Investors Flee Largest Financials ETF as Bank Earnings Kick In

(Bloomberg) -- Bank bears are back.

Investors yanked more than $1 billion from the $29 billion Financial Select Sector SPDR Fund, ticker XLF, on Friday, the largest outflow in more than a decade. In addition, trading in the fund hit $3.6 billion, more than double its average daily volume for the past year, after reaching $4.8 billion on Thursday.

Big U.S. banks have been under pressure recently due to struggling mortgage businesses, disappointing loan growth and concerns over international operations. With Treasury yields rising, investors worry that higher borrowing costs could hurt lending.

Investors Flee Largest Financials ETF as Bank Earnings Kick In

“The higher interest rates, the higher mortgage rates and higher gas prices mean people won’t be making so many loans,” said Donald Selkin, chief market strategist at Newbridge Securities. “Mortgage rates are the highest in a number of years, so the lending volume maybe won’t be as strong as people thought.”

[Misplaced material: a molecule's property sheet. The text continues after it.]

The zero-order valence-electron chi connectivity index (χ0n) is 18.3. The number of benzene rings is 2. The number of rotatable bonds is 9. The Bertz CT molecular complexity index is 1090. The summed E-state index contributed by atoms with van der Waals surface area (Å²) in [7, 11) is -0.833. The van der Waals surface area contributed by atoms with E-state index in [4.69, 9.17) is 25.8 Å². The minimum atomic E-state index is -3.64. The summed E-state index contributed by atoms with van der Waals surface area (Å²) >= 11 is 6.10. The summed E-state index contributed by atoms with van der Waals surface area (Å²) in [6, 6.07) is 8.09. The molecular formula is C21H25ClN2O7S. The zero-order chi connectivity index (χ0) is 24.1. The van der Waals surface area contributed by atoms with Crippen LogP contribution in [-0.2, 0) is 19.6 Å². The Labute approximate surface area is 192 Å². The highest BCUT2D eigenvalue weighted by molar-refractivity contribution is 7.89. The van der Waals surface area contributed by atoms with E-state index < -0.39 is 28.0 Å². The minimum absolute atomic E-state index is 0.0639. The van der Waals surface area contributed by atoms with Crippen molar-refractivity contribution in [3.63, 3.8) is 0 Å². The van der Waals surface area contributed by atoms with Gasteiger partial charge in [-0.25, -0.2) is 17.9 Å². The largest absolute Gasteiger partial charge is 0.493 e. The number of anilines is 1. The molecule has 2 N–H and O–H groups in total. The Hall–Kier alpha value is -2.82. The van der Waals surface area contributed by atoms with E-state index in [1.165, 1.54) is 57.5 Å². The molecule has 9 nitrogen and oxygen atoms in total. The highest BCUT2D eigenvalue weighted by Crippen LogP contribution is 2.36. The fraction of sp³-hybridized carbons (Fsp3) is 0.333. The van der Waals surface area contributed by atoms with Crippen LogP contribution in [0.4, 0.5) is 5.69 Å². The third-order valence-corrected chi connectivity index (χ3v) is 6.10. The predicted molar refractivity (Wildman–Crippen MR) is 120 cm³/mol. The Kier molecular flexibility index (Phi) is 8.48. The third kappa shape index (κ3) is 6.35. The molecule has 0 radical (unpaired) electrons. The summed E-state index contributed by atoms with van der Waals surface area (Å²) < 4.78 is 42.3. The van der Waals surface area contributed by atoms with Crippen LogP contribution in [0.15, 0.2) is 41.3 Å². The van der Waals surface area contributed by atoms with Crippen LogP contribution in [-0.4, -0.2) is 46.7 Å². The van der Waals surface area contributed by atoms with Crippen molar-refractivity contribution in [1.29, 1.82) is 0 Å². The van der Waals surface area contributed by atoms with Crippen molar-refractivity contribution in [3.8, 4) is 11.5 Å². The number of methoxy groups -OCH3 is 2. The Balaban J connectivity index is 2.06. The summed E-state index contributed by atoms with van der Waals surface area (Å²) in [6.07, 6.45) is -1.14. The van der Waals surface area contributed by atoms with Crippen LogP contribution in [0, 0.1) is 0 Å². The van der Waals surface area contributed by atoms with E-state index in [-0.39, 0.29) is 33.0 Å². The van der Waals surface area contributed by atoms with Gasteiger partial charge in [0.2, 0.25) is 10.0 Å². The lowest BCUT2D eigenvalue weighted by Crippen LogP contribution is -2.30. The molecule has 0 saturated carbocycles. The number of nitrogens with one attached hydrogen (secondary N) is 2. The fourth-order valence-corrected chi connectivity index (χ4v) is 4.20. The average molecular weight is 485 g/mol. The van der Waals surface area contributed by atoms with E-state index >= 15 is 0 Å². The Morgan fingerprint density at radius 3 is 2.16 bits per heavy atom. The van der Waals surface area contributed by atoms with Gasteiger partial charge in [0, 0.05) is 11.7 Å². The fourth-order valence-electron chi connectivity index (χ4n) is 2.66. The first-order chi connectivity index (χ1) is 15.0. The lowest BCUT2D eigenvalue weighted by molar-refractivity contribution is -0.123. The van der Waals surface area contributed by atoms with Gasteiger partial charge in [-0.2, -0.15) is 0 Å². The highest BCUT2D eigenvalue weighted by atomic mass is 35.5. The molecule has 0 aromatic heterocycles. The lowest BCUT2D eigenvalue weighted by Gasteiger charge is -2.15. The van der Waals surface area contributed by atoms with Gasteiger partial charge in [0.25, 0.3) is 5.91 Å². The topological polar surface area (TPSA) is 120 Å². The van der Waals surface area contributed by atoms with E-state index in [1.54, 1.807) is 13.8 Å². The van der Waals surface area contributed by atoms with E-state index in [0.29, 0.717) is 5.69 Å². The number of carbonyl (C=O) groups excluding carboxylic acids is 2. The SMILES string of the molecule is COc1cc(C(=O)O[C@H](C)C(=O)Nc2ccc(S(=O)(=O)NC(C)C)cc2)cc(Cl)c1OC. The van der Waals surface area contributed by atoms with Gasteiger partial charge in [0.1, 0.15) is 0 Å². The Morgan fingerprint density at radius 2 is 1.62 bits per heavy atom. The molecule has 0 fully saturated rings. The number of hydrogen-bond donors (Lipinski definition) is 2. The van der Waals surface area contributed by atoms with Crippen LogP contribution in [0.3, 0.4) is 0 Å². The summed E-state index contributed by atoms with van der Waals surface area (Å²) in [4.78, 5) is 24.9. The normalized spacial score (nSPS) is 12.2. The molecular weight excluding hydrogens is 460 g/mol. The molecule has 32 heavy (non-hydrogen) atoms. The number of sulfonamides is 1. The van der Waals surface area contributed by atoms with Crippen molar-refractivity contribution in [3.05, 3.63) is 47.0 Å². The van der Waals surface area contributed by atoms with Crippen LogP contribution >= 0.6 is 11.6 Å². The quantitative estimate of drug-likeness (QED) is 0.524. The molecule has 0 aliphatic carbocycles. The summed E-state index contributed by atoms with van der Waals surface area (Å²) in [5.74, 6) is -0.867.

Earnings season kicked off in earnest on Friday, with Citigroup Inc., Wells Fargo & Co., and JPMorgan Chase & Co. posting mixed results. Bank of America Corp. reported quarterly results Monday and debt-underwriting revenue came in worse than estimated. The stock was off more than 2.5 percent in early trading. The KBW Bank Index has declined for five straight sessions, losing 6.1 percent in that time. Goldman Sachs Group Inc. and Morgan Stanley report their quarterly results Tuesday.

But while bank stocks are struggling in the current economic environment, investors need to start figuring out if they’re actually a harbinger of what’s to come for the broader market, said Jim Paulsen, chief investment strategist at Leuthold Weeden Capital Management.

“People are wondering about a general slowdown -- do you want to be hanging out with cyclical stocks?” he said. “If financial markets are down, it might crimp deal activity and other parts of their businesses. With rates not coming off from their recent rise, you could expect further weakness.”

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